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You’ve probably seen the commercials: Trusted household names promising an easy way to make your retirement dreams come true. There’s no risk. No obligation. Simply a lifetime of income that enables you to live happily ever after on the bank’s dime. End of story, right?
If you’re considering a reverse mortgage, it’s time to explore the rest of the story.
Mortgaging Your Future
A recent report by the Research Institute for Housing America found that older Americans have an average of $184,000 in home equity. If you’re entering your golden years with a paid-off home and little to nothing in your retirement account, a reverse mortgage might seem like the perfect way to ease your financial fears.
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With a reverse mortgage, you convert your home equity into cash. Instead of paying a monthly mortgage payment, you receive money from the bank in the form of a lump sum, a line of credit, or a monthly draw. Why not take advantage of the equity you’ve worked so hard to build?
The reason is simple: You’re throwing a lifetime of blood, sweat and tears down the drain. A reverse mortgage isn’t straight-up cash with no strings attached. It’s a loan that’s loaded with interest and fees. Suddenly, your biggest—perhaps even only—financial asset is a stinking pile of debt.
Reverse mortgage lenders lead you to believe you’ll never have to repay the debt, especially if you plan to live in your home for the rest of your life. But life doesn’t always go as planned. What if your health declines, requiring you to move to a nursing home? A year later, your loan is due, and the income stops. You’ll have to sell your home to pay off the reverse mortgage, leaving you with nothing. Suddenly, you’re faced with large healthcare bills with no way to pay them. That’s probably not the retirement lifestyle you were dreaming of.
Money Doesn’t Come for Free
Reverse mortgages don’t just sink you deeper into debt—they’re also just plain expensive. On top of ridiculous interest rates, you’re going to pay out the nose in fees, including:
—An origination fee
—Standard closing costs
—Mortgage insurance premiums for coverage to protect the bank in case your home doesn’t sell for enough to pay the loan
—A monthly mortgage insurance servicing fee
—Fees for mandatory credit counseling, which you pay whether or not you get the reverse mortgage
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According to a report by AARP, a 75-year-old living in a $250,000 home would qualify for $135,484 at 7% interest. If she borrows half of that amount as a lump sum, doesn’t owe anything on her home, and lives there for another 12 years, the costs add up:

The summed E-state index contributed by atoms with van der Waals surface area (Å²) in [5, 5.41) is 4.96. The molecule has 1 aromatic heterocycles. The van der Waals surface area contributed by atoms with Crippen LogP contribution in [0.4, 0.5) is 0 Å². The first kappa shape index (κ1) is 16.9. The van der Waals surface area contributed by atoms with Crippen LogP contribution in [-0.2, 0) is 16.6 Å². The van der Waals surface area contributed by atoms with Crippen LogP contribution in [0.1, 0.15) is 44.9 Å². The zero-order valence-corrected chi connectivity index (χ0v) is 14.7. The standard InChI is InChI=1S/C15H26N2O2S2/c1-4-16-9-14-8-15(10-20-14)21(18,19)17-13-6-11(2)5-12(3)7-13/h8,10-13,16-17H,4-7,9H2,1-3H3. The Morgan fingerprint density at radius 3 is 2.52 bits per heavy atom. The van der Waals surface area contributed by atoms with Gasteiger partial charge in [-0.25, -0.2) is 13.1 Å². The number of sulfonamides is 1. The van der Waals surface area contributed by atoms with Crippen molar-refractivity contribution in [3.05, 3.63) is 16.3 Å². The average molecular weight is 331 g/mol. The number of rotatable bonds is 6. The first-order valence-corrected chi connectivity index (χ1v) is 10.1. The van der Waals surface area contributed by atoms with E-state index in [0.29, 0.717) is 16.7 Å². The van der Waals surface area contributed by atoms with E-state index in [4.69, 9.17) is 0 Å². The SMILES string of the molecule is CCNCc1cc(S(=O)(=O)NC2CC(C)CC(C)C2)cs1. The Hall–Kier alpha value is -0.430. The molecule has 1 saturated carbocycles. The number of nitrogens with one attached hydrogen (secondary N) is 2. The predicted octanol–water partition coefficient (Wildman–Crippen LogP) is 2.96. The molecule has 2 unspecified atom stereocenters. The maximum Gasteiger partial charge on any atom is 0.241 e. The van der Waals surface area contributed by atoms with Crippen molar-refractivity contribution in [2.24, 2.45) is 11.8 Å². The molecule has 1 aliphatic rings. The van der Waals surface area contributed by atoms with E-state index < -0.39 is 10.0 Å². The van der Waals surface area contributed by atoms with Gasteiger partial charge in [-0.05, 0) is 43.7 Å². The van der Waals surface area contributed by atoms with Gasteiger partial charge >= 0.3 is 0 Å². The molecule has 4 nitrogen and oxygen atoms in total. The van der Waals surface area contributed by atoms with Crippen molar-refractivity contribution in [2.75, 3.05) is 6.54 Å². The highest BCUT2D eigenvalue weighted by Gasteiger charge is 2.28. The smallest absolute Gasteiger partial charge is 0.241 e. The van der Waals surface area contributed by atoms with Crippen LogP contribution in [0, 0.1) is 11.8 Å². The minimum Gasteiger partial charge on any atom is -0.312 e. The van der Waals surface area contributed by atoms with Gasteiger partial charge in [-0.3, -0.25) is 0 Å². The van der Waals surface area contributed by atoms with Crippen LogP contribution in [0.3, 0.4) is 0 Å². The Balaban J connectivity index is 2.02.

Total Amount Borrowed: $67,742
Up-Front Loan Costs: $12,000
Total Monthly Mortgage Insurance Premiums: $7,933
Total Monthly Servicing Fees: $5,040
Total Monthly Interest Charges: $111,056
Total Loan Costs: $136,029
Total Amount Owed: $203,771
When it’s all said and done, the homeowner owes more than triple the money she took home—and she borrowed just a little over a quarter of her home’s value! If she had just sold her home to begin with, she could have had $250,000 for free!
Want a Brighter Future? Less Is More
After a lifetime of building wealth to retire, why take such a huge step back? If all your money is tied up in your home, the best thing you can do is bite the emotional bullet and sell it. Yes, you’ve made a lot of treasured memories there, but memories don’t pay the bills. It’s time to leave the past behind and take ownership of your future.
Use some of your hard-earned equity to pay cash for a smaller home and bank the rest. Or bank it all and rent a smaller place if you want full financial flexibility. You’ll not only be able to save more now, but you’ll also have the added security of living debt-free once you retire.
It’s also a good idea to talk to a trustworthy financial advisor—one who won’t recommend debt as a way to build wealth. A real investing pro will take time to explain all of your options in terms you can understand so you choose the plan that’s right for you.
Looking for an advisor you can trust to guide you toward a hopeful tomorrow? We can put you in touch with one Dave recommends in your area.